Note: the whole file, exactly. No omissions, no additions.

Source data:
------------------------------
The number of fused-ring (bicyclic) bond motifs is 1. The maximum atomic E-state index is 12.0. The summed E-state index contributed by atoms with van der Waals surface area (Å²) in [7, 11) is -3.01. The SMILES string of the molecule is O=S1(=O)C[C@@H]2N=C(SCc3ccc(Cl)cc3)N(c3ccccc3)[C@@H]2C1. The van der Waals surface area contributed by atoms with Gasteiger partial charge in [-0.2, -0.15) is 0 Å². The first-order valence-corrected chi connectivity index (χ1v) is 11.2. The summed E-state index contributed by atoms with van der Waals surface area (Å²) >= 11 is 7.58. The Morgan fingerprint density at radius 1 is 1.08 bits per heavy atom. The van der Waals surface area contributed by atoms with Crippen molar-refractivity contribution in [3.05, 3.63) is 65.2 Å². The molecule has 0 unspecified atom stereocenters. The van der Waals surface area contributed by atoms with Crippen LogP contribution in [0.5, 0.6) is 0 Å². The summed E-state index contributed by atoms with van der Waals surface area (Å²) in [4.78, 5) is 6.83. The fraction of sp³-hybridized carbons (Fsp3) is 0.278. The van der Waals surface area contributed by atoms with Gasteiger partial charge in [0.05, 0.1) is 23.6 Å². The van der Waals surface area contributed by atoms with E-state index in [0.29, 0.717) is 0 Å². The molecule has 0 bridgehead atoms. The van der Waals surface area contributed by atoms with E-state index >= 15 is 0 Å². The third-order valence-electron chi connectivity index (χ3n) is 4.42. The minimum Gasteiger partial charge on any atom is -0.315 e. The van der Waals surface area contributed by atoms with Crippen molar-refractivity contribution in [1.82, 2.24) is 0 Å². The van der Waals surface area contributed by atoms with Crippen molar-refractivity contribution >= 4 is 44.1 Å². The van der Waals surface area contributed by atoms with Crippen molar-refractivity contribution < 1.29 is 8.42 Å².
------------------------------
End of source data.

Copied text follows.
The number of fused-ring (bicyclic) bond motifs is 1. The maximum atomic E-state index is 12.0. The summed E-state index contributed by atoms with van der Waals surface area (Å²) in [7, 11) is -3.01. The SMILES string of the molecule is O=S1(=O)C[C@@H]2N=C(SCc3ccc(Cl)cc3)N(c3ccccc3)[C@@H]2C1. The van der Waals surface area contributed by atoms with Gasteiger partial charge in [-0.2, -0.15) is 0 Å². The first-order valence-corrected chi connectivity index (χ1v) is 11.2. The summed E-state index contributed by atoms with van der Waals surface area (Å²) >= 11 is 7.58. The Morgan fingerprint density at radius 1 is 1.08 bits per heavy atom. The van der Waals surface area contributed by atoms with Crippen molar-refractivity contribution in [3.05, 3.63) is 65.2 Å². The molecule has 0 unspecified atom stereocenters. The van der Waals surface area contributed by atoms with Crippen LogP contribution in [0.5, 0.6) is 0 Å². The summed E-state index contributed by atoms with van der Waals surface area (Å²) in [4.78, 5) is 6.83. The fraction of sp³-hybridized carbons (Fsp3) is 0.278. The van der Waals surface area contributed by atoms with Gasteiger partial charge in [0.05, 0.1) is 23.6 Å². The van der Waals surface area contributed by atoms with E-state index in [0.29, 0.717) is 0 Å². The molecule has 0 bridgehead atoms. The van der Waals surface area contributed by atoms with E-state index >= 15 is 0 Å². The third-order valence-electron chi connectivity index (χ3n) is 4.42. The minimum Gasteiger partial charge on any atom is -0.315 e. The van der Waals surface area contributed by atoms with Crippen molar-refractivity contribution in [1.82, 2.24) is 0 Å². The van der Waals surface area contributed by atoms with Crippen molar-refractivity contribution >= 4 is 44.1 Å². The van der Waals surface area contributed by atoms with Crippen molar-refractivity contribution < 1.29 is 8.42 Å².